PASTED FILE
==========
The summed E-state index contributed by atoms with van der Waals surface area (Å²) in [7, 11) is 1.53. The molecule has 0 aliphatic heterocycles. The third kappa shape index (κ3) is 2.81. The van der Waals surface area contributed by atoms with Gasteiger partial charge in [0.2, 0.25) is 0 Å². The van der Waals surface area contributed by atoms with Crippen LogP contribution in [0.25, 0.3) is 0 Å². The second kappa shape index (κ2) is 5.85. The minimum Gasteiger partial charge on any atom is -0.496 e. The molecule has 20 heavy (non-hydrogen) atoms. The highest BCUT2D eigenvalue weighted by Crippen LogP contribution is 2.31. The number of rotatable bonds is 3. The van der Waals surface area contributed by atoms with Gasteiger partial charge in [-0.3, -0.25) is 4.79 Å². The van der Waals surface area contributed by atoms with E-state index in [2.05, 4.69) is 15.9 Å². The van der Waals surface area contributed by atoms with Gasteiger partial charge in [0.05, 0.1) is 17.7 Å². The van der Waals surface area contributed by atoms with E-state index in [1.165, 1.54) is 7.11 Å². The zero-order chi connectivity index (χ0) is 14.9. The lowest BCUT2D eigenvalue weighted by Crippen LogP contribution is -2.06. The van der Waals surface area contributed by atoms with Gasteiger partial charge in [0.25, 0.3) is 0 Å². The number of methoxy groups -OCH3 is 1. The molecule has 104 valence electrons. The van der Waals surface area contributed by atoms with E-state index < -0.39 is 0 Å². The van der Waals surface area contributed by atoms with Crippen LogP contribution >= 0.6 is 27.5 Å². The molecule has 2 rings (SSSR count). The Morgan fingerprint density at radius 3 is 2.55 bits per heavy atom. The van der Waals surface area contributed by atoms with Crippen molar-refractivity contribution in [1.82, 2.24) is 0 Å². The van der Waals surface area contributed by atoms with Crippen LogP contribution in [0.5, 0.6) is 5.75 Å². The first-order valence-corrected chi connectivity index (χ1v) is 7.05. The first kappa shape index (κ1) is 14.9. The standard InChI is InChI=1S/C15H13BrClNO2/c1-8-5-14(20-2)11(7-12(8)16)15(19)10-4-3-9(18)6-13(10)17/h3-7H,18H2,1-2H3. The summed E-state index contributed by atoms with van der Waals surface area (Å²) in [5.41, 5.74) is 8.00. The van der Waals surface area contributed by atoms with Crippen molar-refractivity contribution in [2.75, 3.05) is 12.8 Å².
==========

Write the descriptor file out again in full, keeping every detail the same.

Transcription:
The summed E-state index contributed by atoms with van der Waals surface area (Å²) in [7, 11) is 1.53. The molecule has 0 aliphatic heterocycles. The third kappa shape index (κ3) is 2.81. The van der Waals surface area contributed by atoms with Gasteiger partial charge in [0.2, 0.25) is 0 Å². The van der Waals surface area contributed by atoms with Crippen LogP contribution in [0.25, 0.3) is 0 Å². The second kappa shape index (κ2) is 5.85. The minimum Gasteiger partial charge on any atom is -0.496 e. The molecule has 20 heavy (non-hydrogen) atoms. The highest BCUT2D eigenvalue weighted by Crippen LogP contribution is 2.31. The number of rotatable bonds is 3. The van der Waals surface area contributed by atoms with Gasteiger partial charge in [-0.3, -0.25) is 4.79 Å². The van der Waals surface area contributed by atoms with E-state index in [2.05, 4.69) is 15.9 Å². The van der Waals surface area contributed by atoms with Gasteiger partial charge in [0.05, 0.1) is 17.7 Å². The van der Waals surface area contributed by atoms with E-state index in [1.165, 1.54) is 7.11 Å². The zero-order chi connectivity index (χ0) is 14.9. The lowest BCUT2D eigenvalue weighted by Crippen LogP contribution is -2.06. The van der Waals surface area contributed by atoms with Gasteiger partial charge in [0.25, 0.3) is 0 Å². The number of methoxy groups -OCH3 is 1. The molecule has 104 valence electrons. The van der Waals surface area contributed by atoms with E-state index < -0.39 is 0 Å². The van der Waals surface area contributed by atoms with Crippen LogP contribution >= 0.6 is 27.5 Å². The molecule has 2 rings (SSSR count). The Morgan fingerprint density at radius 3 is 2.55 bits per heavy atom. The van der Waals surface area contributed by atoms with Crippen molar-refractivity contribution in [1.82, 2.24) is 0 Å². The van der Waals surface area contributed by atoms with Crippen LogP contribution in [0.5, 0.6) is 5.75 Å². The first-order valence-corrected chi connectivity index (χ1v) is 7.05. The first kappa shape index (κ1) is 14.9. The standard InChI is InChI=1S/C15H13BrClNO2/c1-8-5-14(20-2)11(7-12(8)16)15(19)10-4-3-9(18)6-13(10)17/h3-7H,18H2,1-2H3. The summed E-state index contributed by atoms with van der Waals surface area (Å²) in [5.41, 5.74) is 8.00. The van der Waals surface area contributed by atoms with Crippen molar-refractivity contribution in [2.75, 3.05) is 12.8 Å².